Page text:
Tom Slater & Tom St. Amand
The First World War entered its final phase 100 years ago this month when the Allies launched a series of successful offensives to push the Germans out of France.
The first was the Battle of Amiens (Aug. 8 – 14) when four men from Sarnia were among the first to fall in what’s known today as the closing “Hundred Days Offensive.’
Canadian and Australian forces were tasked with spearheading the assault at Amiens. By then, the Allies had come to rely heavily on the Canadians, the “shock troops” of the British Empire whose planning and innovative tactics had produced victories at Vimy, Hill 70, and Passchendaele.
The head of the Canadian forces, Sir Arthur Currie, had an effective but complicated plan that involved fast-moving infantry and engineers supported by artillery, tanks, armoured cars and aircraft.
The goal was to find German “soft spots” and dislodge the enemy from their entrenched positions.
The surprise assault began in dense fog at 4:20 a.m. on Aug. 8, 1918. After artillery bombarded the German front lines the infantry moved into a battlefield of smoke and fire.
Three Sarnians died the first few days.
Private Urban Noel, 22, described as a “noble soldier” of the 102 Battalion, died instantly from a bullet to the head as he emerged from the woods.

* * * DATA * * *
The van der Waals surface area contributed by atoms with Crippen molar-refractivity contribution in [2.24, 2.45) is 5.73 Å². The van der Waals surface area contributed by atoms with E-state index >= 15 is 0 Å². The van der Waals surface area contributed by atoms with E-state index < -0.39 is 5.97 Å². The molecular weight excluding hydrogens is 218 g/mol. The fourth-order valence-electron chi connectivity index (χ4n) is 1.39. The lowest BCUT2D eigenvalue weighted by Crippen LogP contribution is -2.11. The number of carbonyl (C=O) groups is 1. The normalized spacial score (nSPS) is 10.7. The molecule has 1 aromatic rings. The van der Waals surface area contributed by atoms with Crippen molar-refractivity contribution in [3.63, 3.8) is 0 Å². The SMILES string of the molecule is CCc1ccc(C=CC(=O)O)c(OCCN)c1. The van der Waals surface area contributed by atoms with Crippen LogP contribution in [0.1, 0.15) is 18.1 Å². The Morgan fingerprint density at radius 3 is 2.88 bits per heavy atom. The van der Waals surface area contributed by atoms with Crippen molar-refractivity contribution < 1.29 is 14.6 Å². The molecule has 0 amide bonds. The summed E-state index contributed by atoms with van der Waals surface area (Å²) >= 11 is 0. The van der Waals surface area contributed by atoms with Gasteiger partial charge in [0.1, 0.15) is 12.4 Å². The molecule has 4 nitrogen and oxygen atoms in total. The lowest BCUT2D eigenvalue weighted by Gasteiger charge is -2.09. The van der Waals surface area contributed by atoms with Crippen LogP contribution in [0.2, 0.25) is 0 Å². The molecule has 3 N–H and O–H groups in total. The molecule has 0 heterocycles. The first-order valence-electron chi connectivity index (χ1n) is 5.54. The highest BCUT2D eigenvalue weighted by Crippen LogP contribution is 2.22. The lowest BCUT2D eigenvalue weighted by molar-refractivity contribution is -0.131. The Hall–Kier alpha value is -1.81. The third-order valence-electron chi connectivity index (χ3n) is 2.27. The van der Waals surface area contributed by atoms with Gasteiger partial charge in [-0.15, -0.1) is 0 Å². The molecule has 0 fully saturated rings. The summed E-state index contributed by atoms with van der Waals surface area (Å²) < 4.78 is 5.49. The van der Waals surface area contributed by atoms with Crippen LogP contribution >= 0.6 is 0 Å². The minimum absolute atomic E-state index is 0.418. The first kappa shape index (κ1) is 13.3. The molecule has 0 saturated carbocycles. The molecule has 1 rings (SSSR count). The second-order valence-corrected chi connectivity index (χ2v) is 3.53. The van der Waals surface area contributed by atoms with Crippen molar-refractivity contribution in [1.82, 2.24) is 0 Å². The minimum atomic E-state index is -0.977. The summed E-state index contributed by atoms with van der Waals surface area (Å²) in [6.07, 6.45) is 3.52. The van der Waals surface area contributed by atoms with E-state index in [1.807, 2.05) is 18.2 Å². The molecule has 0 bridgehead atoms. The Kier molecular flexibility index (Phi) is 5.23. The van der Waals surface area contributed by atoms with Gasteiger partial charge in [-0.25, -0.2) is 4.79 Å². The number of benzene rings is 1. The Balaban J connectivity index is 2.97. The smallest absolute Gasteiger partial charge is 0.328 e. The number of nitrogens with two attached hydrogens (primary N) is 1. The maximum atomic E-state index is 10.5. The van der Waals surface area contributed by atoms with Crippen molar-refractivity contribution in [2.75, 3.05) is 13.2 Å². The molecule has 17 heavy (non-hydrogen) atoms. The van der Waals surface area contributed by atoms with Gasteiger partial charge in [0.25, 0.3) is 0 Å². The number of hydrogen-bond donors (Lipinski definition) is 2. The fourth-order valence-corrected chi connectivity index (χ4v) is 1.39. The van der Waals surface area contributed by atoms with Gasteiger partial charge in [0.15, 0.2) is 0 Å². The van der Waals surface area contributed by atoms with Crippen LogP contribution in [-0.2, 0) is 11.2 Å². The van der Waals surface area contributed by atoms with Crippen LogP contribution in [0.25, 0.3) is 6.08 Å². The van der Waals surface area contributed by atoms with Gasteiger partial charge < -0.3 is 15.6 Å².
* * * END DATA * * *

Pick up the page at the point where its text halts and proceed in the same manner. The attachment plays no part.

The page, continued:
His parents on Cotterbury Street learned from a chaplain’s letter their son had given confession and received communion just hours before being cut down.
Private William Reynolds, 25, a stretcher-bearer with the 18th Battalion, died Aug. 9 of chest wounds received the day before. At a Salvation Army memorial service, the congregation learned his final request had been that his mother be told: “I was not afraid of death – I was game to the last.”
On Aug. 10, Lieutenant Walter Scott, 25, of the 47th Battalion, was leading his platoon in attack on an occupied village when he was felled by machine gun fire. His name is listed on the “Roll of Honour of the Ontario Teachers Who Served in the Great War.”
Private Fred Williams, in his 40s and with the 18th Battalion, was severely wounded in action on Aug. 9. He died almost two months later in a French hospital.
His widow, Eva, received a telegram in Sarnia confirming his death a month before the war ended.
In all, 11,000 Canadian soldiers were killed and wounded at Amiens, but the Allied success at tearing a hole in the impregnable German trenches proved a major turning point of the war and signaled the beginning of the end.